The Philadelphia Flower Show is held yearly by the Pennsylvania Horticultural Society.  It is the oldest flower show in the United States, having first taken place in 1829, and it is currently the world's largest indoor flower show, with over 250,000 people attending over the course of a week.  What that translates to is this- it is always very crowded.  It doesn't seem to matter when you go, it will be packed.  The show is spread over 33 acres in the Pennsylvania Convention Center in downtown Philadelphia, with the main exhibits taking up ten acres of space.  There are both professional exhibits and amateur entries in gardening competitions.  There is also a large area with vendors, and in recent years they have added an area for wine tasting and a garden tea.

Each year has a different theme.  Last year's was Paris, and it was by far the best flower show I've attended.  This year's theme was Hawaii: Islands of Aloha.  Two things you can count on for any Philadelphia Flower Show: it will be beautiful, and it will smell great.  This year was no exception.

As you entered the show, there were giant screens under which you walked, replicating what it would be like if you were underwater.  Plenty of orchids and exotic, tropical flowers could be found among the exhibits.  

I always enjoy the section of the show which showcases the winners of the amateur competitions.   A good portion of the Philadelphia Flower Show space is devoted to this area. 

It's amazing to see what people can grow themselves.  In the area of the large, professional exhibits, it's often quite dark- darker than it should be.  I know they have received complaints about this and were supposed to fix it this year.  They didn't.  But, the amateur section is usually brightly light, and it shows off the flowers beautifully. 

a beautiful amaryllis
There are many unusual varieties of common flowers.  The colors and smells are amazing.  I didn't want to leave the hyacinths!  The scent was extraordinary.   

ahhh, hyacinths
I don't usually bring my camera to the Philadelphia Flower Show, because it's hard to take good photos.  Most of it is in poor lighting, and it is so crowded that people are usually bumping into you or walking in front of the camera.  So, while I don't think most of my photos turned out too well, you get the gist of what the flower show is like.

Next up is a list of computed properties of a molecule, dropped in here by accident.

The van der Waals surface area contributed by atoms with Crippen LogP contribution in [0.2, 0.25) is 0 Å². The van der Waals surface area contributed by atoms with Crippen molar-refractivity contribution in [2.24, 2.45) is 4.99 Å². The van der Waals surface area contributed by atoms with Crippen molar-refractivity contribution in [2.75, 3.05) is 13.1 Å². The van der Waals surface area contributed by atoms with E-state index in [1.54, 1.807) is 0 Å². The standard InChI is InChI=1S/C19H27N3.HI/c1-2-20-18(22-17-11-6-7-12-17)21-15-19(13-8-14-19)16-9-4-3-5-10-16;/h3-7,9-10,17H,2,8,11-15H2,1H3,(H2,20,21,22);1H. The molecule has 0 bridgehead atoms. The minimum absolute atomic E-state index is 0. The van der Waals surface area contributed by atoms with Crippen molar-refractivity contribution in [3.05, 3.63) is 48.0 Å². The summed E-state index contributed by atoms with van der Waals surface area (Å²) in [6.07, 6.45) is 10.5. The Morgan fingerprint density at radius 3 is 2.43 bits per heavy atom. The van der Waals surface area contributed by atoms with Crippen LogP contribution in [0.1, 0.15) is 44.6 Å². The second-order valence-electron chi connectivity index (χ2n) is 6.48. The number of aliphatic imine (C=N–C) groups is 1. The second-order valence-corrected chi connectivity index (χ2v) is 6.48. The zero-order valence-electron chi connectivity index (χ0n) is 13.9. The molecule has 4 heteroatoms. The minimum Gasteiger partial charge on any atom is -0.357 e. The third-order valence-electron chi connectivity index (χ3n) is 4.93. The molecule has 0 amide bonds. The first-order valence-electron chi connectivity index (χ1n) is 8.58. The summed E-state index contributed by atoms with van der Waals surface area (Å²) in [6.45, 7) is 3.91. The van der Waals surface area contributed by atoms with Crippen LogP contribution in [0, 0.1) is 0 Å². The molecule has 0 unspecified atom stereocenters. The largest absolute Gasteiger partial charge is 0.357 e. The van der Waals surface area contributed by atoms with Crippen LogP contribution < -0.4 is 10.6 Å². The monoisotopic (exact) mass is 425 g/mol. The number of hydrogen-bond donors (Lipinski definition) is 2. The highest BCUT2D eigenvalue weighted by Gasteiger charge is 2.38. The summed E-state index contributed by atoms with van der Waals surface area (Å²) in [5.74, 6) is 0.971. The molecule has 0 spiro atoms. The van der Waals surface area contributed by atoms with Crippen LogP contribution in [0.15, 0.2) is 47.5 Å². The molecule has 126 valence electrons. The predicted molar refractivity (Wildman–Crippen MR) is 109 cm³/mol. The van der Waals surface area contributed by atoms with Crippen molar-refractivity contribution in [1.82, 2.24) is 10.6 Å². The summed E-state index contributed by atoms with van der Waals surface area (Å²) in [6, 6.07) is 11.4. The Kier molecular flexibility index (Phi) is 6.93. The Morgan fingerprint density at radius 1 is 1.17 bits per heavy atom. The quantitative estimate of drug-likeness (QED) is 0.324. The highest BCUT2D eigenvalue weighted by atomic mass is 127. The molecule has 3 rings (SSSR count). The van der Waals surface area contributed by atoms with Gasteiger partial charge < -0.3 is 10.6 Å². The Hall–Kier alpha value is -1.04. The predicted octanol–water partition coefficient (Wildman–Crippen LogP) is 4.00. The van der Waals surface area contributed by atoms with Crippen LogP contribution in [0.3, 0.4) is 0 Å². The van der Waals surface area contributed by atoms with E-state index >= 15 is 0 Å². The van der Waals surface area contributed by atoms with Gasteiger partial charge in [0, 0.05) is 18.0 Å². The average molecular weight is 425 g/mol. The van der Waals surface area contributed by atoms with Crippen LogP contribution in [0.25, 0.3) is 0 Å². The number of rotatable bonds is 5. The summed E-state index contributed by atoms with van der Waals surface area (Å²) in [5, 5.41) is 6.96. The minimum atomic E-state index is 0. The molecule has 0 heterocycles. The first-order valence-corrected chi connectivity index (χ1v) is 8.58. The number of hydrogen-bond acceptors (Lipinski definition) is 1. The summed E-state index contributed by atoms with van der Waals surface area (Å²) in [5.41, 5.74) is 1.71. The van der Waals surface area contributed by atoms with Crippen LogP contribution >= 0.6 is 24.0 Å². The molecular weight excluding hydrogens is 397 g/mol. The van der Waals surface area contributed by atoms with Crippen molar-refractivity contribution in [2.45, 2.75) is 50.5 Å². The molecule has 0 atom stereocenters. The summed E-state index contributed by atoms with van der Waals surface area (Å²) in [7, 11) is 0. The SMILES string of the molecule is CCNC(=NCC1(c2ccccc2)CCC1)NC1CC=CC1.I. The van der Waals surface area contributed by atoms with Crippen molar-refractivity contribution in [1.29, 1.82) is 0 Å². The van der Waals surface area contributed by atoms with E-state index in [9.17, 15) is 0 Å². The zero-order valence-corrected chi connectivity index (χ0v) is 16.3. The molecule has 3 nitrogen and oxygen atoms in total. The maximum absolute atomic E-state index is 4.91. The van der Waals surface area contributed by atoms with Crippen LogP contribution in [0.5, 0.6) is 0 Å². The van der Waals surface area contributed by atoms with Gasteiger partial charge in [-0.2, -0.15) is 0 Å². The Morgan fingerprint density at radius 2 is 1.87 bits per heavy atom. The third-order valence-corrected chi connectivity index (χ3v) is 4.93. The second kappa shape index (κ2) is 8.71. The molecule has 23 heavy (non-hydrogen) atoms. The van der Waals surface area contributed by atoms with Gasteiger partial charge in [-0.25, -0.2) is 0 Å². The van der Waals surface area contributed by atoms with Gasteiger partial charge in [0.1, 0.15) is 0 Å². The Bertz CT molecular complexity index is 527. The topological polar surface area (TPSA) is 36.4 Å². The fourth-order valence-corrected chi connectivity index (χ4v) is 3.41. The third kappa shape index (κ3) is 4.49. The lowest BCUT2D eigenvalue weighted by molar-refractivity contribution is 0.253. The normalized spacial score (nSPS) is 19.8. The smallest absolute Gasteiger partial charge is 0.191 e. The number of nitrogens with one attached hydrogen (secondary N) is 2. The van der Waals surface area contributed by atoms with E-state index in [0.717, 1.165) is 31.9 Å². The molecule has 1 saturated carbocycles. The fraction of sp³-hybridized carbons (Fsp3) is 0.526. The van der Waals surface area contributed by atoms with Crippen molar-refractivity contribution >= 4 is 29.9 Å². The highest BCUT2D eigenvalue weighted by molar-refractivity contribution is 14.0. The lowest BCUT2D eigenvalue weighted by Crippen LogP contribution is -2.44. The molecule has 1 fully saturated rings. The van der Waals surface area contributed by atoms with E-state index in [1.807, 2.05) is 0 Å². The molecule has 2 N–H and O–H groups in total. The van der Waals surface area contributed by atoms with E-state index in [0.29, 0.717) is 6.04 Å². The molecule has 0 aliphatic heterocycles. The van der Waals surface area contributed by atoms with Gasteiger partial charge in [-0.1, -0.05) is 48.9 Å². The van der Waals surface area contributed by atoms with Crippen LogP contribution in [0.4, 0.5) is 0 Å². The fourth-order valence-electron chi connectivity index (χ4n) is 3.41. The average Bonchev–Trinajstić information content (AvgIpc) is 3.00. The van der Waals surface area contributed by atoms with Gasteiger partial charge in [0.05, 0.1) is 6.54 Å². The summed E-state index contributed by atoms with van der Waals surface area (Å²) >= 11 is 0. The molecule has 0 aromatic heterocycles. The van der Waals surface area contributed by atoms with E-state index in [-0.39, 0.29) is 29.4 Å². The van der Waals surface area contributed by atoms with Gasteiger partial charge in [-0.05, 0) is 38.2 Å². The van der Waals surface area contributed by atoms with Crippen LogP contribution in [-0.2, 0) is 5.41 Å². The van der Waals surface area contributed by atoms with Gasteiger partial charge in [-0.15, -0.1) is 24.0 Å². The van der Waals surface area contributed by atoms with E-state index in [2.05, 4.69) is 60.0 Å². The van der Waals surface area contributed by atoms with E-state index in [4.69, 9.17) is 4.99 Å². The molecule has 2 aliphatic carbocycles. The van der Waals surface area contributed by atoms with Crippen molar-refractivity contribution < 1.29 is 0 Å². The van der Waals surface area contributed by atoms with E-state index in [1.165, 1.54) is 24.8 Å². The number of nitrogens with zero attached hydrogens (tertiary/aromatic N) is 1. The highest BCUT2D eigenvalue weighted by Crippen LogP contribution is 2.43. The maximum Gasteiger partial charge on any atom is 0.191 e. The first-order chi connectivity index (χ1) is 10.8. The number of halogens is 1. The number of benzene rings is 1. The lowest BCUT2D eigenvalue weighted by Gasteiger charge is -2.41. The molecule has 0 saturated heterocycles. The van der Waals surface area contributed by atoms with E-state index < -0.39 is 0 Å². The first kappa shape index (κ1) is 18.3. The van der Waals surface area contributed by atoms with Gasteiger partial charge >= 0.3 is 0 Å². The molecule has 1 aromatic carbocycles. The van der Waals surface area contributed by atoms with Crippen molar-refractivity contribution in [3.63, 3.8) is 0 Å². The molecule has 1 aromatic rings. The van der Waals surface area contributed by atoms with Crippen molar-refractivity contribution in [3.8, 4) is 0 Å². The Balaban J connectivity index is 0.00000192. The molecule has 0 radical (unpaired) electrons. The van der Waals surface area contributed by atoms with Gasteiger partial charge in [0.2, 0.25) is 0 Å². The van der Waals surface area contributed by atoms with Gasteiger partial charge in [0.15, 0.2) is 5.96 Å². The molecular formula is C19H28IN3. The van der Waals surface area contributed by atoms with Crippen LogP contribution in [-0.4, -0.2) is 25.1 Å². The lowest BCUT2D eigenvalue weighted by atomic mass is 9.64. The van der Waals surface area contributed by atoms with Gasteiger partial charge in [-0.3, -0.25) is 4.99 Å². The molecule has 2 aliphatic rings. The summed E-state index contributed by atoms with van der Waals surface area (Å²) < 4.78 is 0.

Despite the crowds, I always have a nice time at the flower show. The flowers are both beautiful and beautifully arranged.  This year's Hawaiian theme was interesting.  I think it was one of the better themes of the past few years.  And one of the perks of attending any event at the PA Convention Center is that the delicious food of the Reading Terminal Market is waiting for you next door when you are finished. 

March 1, 2012

Lady Oracle

Margaret Atwood is one of my favorite authors.  Lady Oracle was written early on in her career, but it still displays the mastery of prose which Atwood possesses and which shines through in her later works.  It's hard for me to pick a favorite book from all of those I've read by her.  A Handmaid's Tale is probably the most well-known, and it is stunning.  I'd put Oryx and Crake, The Year of the Flood, and The Blind Assassin alongside that one.  Alias Grace is also very good.  I didn't like Lady Oracle as much as those, but I did enjoy reading it.

The story begins with a woman escaping to a villa in Italy in order to start a new life for herself.  She has faked her own death, and we find out about the life she has left behind in flashbacks throughout the book.  She has left a husband and the crushing success that has come with a poetry bestseller.  She has left a blackmailer. What she has kept is something no one knew- a second identity under which she writes "costume" romance novels.  She intends to support herself by continuing to write these books.  

The flashbacks don't only reveal the adult life she is leaving behind.  They also disclose her adolescence, her difficult relationship with her mother, and how she became the woman she is now.  Lady Oracle has a much less serious tone than other books I've read by Margaret Atwood.  I don't mean that as a slight.  It's just different.  I liked it, but I'd recommend starting with another of her books if you haven't read one before.
Related Posts Plugin for WordPress, Blogger...